FROM Paul Seils
Congolese Warlord Thomas Lubanga Sentenced by the ICC Ten years after its founding, the International Criminal Court at The Hague has sentenced its first defendant. Like all those now facing trial, he's from Africa. Congolese warlord Thomas Lubanga has been sentenced to 14 years in prison for recruiting and using child soldiers in his rebel army in 2002 and 2003. But can the court do its job without more support from major nations, including Russia, China, India and the United States? Paul Seils, who worked in the Prosecutor's Office of the International Criminal Court and took part in putting together the case against Lubanga, is now Vice President of the International Center for Transitional Justice .
The airline electronics ban and what it means President Trump's Department of Homeland Security has banned all electronic devices larger than cell phones on some foreign airlines flying direct to the US. It's causing confusion as well as inconvenience. Is the motive really just increased security?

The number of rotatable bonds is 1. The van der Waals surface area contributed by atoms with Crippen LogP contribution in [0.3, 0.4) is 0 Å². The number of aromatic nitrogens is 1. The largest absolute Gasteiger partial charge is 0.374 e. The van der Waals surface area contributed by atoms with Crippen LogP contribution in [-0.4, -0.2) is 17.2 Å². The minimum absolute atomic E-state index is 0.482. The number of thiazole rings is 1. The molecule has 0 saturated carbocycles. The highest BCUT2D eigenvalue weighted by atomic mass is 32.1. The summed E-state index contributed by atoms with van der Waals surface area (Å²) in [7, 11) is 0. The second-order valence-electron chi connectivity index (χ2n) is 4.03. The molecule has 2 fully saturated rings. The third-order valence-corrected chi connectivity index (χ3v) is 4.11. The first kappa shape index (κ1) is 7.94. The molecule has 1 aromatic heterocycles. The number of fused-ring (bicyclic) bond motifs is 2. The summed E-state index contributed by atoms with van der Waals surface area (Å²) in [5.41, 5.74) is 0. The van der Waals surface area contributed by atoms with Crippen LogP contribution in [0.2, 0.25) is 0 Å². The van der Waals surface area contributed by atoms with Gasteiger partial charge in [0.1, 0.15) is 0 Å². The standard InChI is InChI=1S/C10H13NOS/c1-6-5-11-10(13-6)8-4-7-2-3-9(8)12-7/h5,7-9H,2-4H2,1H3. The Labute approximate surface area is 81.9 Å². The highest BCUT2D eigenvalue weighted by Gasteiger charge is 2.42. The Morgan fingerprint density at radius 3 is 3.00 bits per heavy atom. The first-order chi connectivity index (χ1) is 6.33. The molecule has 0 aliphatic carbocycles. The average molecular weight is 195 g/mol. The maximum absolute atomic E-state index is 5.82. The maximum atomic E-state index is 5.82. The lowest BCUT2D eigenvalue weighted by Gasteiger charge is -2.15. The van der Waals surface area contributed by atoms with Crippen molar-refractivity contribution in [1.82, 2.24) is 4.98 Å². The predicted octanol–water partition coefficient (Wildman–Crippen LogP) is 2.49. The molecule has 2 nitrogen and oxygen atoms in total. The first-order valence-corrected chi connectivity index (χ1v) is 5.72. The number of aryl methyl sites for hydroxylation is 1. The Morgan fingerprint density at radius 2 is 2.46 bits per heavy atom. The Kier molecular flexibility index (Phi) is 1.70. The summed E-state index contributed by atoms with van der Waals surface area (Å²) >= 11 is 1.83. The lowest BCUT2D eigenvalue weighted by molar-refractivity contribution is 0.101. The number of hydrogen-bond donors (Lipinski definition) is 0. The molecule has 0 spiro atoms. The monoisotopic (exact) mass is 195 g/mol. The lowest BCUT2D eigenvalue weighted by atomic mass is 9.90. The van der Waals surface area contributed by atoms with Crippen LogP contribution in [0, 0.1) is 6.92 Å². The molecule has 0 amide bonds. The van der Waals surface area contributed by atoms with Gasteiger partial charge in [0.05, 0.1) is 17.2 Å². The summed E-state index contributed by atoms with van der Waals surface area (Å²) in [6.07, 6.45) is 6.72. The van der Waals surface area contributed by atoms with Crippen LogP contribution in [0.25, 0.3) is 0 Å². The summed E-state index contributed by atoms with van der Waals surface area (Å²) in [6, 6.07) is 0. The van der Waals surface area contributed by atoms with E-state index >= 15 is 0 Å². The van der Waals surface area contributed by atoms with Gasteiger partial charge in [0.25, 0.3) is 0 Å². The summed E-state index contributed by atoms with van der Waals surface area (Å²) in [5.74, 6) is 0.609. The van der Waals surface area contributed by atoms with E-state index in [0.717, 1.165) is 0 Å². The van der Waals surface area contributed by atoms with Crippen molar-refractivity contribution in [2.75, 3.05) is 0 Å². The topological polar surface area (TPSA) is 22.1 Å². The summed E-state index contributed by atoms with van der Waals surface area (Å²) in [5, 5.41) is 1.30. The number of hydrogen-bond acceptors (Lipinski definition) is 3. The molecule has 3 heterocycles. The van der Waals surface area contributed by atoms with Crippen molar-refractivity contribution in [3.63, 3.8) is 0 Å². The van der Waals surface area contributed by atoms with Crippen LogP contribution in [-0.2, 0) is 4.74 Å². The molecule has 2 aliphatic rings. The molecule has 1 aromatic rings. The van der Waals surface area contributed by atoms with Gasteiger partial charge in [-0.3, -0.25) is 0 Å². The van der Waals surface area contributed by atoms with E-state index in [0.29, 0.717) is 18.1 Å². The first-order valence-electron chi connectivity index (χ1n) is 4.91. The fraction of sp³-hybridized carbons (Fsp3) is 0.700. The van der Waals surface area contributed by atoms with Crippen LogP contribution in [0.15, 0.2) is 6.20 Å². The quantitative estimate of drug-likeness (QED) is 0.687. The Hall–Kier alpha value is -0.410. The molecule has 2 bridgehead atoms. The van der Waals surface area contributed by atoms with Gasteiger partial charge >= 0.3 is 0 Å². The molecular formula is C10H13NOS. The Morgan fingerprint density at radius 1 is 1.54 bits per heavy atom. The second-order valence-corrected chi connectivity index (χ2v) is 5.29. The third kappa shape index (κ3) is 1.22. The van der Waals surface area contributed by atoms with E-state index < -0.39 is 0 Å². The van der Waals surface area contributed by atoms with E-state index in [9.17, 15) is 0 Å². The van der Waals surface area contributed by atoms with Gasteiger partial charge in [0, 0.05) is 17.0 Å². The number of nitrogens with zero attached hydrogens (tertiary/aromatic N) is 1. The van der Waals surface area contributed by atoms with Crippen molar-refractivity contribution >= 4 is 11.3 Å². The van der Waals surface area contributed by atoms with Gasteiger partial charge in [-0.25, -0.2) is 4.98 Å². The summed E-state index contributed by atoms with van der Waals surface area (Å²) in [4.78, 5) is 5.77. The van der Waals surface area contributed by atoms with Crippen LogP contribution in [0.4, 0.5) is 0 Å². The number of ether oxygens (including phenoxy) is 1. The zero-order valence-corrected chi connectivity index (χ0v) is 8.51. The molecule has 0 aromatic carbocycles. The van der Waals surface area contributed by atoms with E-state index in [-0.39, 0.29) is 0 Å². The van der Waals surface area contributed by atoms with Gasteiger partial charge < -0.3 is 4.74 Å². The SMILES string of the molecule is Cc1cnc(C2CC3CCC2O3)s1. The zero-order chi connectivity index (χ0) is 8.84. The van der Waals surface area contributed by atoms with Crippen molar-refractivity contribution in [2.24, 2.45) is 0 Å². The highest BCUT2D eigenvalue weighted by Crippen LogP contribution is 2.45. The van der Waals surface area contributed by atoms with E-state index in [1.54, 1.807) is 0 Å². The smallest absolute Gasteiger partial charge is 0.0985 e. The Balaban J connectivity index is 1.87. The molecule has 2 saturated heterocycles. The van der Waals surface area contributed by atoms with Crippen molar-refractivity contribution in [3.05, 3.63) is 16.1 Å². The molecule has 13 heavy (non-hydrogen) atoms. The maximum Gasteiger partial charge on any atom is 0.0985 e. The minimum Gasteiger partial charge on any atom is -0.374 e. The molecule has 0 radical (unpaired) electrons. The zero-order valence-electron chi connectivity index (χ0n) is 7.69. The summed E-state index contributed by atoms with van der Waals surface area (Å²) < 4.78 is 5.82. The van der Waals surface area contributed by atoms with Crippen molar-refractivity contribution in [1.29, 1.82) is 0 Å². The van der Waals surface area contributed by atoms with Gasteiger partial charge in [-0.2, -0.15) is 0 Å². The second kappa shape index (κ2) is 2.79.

East Asia: President Trump's first foreign policy test Starting with North Korea's latest test of nuclear missiles, a chain of events is causing instability in Asia. Could it turn into the first real foreign policy crisis of the Trump Administration?
Political appointments and the reshaping of the judiciary President Trump has the chance for a long-term impact -- not just on the US Supreme Court, but on the entire federal court system. And his nominees are likely to get the support of a massive spending campaign by donors who don't have to reveal their names. Can President Trump "pack" the federal court system?
Further revelations into Russian involvement in 2016 election Last week's failure to "repeal and replace" Obamacare was an early setback for the Trump Administration. There may be long-term danger of a different kind in multiple investigations into ties with Russia among campaign workers, the White House staff and the Chief Executive himself. We look as some of the threads they're following.